Black Lives, Blue Lives: Political Conventions Reveal A Country Deeply Divided
Marcus Yam/LA Times via Getty Images
Editor's Note: This piece contains language that some readers may find offensive.
It was a hot day in Cleveland at the height of the Republican National Convention and Stevedore Crawford Jr. was angry. He stomped through the city sweating through his white T-shirt, stopping at corners to denounce police. Right next to him was his young daughter, wearing the same camouflage pants as her dad. She also wore the same white T-shirt, scrawled with Tamir Rice's name.
Tamir was a 12-year-old boy killed by Cleveland police in November 2014.
Like Tamir, Crawford's daughter carried a toy gun. This one, however, wasn't a replica airsoft gun, but a bright green toy gun.
As he rounded a corner, Crawford stumbled upon four police officers — Indianapolis state troopers who had come to town to help Cleveland police patrol the Republican convention.
He stood right in front of them.
"I don't give a f*** about a pig," Crawford screamed. "And a pig don't give a f*** about me."
It was a scene that dramatized the raw feelings dominating a national debate on the relationship between police and people of color. Onstage and on the streets, the debate flared at both the Republican gathering in Cleveland and the Democratic National Convention in Philadelphia.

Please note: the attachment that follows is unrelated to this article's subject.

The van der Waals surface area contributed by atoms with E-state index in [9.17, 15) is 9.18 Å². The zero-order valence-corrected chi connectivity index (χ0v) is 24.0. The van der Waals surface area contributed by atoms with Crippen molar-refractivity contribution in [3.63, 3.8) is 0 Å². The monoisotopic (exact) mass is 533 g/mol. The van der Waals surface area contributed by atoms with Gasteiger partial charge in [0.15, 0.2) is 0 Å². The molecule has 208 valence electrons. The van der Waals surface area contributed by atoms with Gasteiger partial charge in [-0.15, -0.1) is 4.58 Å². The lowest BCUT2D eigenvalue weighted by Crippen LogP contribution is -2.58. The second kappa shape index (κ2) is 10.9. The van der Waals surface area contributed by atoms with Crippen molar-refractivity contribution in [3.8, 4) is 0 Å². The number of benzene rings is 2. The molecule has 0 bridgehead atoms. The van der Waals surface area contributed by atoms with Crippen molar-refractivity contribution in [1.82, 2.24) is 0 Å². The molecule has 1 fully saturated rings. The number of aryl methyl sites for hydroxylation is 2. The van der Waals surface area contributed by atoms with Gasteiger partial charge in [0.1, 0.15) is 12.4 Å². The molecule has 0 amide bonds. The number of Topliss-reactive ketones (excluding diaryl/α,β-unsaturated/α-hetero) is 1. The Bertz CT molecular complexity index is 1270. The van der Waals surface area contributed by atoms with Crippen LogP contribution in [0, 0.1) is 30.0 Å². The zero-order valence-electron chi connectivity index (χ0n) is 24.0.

The divide on stage at the conventions mirrors deep division in the country over the Black Lives Matter movement and attitudes toward law enforcement. Four in 10 Americans say they support BLM according to a recent Pew survey that also revealed white Democrats were more than three times more likely than white Republicans to support it.
That day in Cleveland, the country was still reeling from the killing of police officers just a day before in Baton Rouge and just over a week before in Dallas. It felt like all of the protests, the killings of police and of young black men, and the riots had led to this moment of bald-faced confrontation.
"We are at a place of truth-telling in our history," Frank Leon Roberts, a professor at New York University who focuses on contemporary American social movements, said. We're at a point in history where cameras have forced a conversation about structural racism. "We're at a place where it's no longer possible to pretend it's not happening," Roberts said.
Pedestrians stopped. Some of them shook their heads.